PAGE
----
Gov. Scott Walker raised about $10.4 million in the most recent reporting period, while Mary Burke raised about $9.3 million.
A Burke campaign press release had originally indicated that it had raised $10.2 million, but an official filing later showed that total was off by about $900,000.
Burke said on Monday that she lent her own campaign about $4.6 million in the last three-month reporting period, bringing the overall personal loans to her own campaign to $5 million. Burke said her fundraising from other donors had still outpaced previous Democratic campaigns for governor, but that she needed to spend this money.
“What it shows is basically that’s what was needed to make sure I could get my message out, compared to the obscene amounts of money that Governor Walker has raised,” said Burke.
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Walker’s numbers were driven not by self-funding but by increased giving from political action committees, who donated nearly $2.4 million to his campaign.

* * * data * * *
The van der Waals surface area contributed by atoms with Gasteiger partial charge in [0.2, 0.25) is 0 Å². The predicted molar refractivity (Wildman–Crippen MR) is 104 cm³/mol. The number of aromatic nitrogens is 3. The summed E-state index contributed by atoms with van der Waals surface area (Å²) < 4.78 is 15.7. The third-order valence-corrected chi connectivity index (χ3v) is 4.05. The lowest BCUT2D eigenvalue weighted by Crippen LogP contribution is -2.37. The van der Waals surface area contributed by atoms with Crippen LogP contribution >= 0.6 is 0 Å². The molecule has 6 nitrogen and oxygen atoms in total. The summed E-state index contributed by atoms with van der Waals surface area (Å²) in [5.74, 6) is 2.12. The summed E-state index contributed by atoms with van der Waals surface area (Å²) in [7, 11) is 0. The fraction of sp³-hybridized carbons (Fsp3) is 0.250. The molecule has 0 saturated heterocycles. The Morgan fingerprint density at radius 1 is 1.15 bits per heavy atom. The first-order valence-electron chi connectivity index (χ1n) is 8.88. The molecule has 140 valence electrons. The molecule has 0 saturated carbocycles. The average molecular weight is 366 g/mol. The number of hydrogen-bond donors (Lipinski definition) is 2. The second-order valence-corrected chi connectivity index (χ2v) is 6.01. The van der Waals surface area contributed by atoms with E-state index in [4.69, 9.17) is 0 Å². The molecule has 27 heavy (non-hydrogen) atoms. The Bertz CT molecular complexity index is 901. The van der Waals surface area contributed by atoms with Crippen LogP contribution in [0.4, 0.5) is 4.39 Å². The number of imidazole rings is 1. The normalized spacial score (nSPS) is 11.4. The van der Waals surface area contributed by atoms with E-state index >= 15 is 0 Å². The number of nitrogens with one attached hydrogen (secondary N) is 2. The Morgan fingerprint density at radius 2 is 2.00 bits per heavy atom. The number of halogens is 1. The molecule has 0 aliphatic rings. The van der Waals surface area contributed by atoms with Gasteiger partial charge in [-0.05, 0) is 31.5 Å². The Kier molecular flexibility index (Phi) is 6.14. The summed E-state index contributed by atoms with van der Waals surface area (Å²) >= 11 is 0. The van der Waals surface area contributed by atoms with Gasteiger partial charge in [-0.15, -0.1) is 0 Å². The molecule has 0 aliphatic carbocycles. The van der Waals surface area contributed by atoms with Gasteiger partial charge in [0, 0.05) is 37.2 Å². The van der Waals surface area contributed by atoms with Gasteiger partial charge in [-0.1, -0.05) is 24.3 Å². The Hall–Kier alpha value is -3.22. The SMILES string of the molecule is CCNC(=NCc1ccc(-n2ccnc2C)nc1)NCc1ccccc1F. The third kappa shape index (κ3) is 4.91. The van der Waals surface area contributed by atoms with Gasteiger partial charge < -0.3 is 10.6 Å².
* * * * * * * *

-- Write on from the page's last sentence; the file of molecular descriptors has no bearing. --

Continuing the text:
A recent ruling from federal Judge Rudolph Randa made that possible by eliminating several restrictions on how much PACs could give. Common Cause’s Jay Heck said it’s tangible proof that the ruling led to more money in politics.
“I think it's unfortunate that candidates decided to utilize this loophole in the law and that outside groups are taking advantage of it. What it means for Wisconsinites is much more outside money than would otherwise be the case,” said Heck.
Randa’s ruling also eliminated any contribution limits to state political parties. Billionaire casino magnate Sheldon Adelson took advantage of that, giving the state Republican Party $650,000. The same day, the state GOP gave Walker $450,000.